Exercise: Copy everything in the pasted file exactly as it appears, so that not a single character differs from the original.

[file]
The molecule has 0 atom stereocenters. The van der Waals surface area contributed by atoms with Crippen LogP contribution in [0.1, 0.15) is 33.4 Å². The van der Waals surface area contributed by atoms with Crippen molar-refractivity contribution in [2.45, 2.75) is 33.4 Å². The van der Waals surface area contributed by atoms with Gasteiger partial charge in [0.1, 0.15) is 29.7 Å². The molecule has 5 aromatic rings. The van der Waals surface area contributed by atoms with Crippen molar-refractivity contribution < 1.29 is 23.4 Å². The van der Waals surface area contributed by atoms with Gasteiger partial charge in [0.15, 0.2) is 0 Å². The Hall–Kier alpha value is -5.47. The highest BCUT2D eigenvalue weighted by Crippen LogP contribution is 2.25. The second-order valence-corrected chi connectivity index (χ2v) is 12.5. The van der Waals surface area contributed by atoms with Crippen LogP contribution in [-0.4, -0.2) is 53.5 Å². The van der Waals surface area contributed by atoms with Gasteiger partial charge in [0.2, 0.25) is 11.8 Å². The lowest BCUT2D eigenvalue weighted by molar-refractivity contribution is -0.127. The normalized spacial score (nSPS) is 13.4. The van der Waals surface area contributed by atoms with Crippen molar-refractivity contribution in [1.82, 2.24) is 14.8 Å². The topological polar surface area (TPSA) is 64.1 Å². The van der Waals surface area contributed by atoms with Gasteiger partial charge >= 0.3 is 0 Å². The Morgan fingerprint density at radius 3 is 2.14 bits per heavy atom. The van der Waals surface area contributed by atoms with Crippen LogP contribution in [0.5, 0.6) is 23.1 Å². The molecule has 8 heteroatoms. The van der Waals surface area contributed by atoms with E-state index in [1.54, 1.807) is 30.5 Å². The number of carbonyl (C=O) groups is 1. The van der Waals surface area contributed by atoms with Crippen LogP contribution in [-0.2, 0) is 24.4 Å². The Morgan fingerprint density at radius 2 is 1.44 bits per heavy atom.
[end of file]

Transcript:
The molecule has 0 atom stereocenters. The van der Waals surface area contributed by atoms with Crippen LogP contribution in [0.1, 0.15) is 33.4 Å². The van der Waals surface area contributed by atoms with Crippen molar-refractivity contribution in [2.45, 2.75) is 33.4 Å². The van der Waals surface area contributed by atoms with Gasteiger partial charge in [0.1, 0.15) is 29.7 Å². The molecule has 5 aromatic rings. The van der Waals surface area contributed by atoms with Crippen molar-refractivity contribution < 1.29 is 23.4 Å². The van der Waals surface area contributed by atoms with Gasteiger partial charge in [0.15, 0.2) is 0 Å². The Hall–Kier alpha value is -5.47. The highest BCUT2D eigenvalue weighted by Crippen LogP contribution is 2.25. The second-order valence-corrected chi connectivity index (χ2v) is 12.5. The van der Waals surface area contributed by atoms with Crippen LogP contribution in [-0.4, -0.2) is 53.5 Å². The van der Waals surface area contributed by atoms with Gasteiger partial charge in [0.2, 0.25) is 11.8 Å². The lowest BCUT2D eigenvalue weighted by molar-refractivity contribution is -0.127. The normalized spacial score (nSPS) is 13.4. The van der Waals surface area contributed by atoms with Crippen molar-refractivity contribution in [1.82, 2.24) is 14.8 Å². The topological polar surface area (TPSA) is 64.1 Å². The van der Waals surface area contributed by atoms with Gasteiger partial charge >= 0.3 is 0 Å². The Morgan fingerprint density at radius 3 is 2.14 bits per heavy atom. The van der Waals surface area contributed by atoms with Crippen LogP contribution in [0.5, 0.6) is 23.1 Å². The molecule has 8 heteroatoms. The van der Waals surface area contributed by atoms with E-state index in [1.54, 1.807) is 30.5 Å². The number of carbonyl (C=O) groups is 1. The van der Waals surface area contributed by atoms with Crippen LogP contribution in [-0.2, 0) is 24.4 Å². The Morgan fingerprint density at radius 2 is 1.44 bits per heavy atom.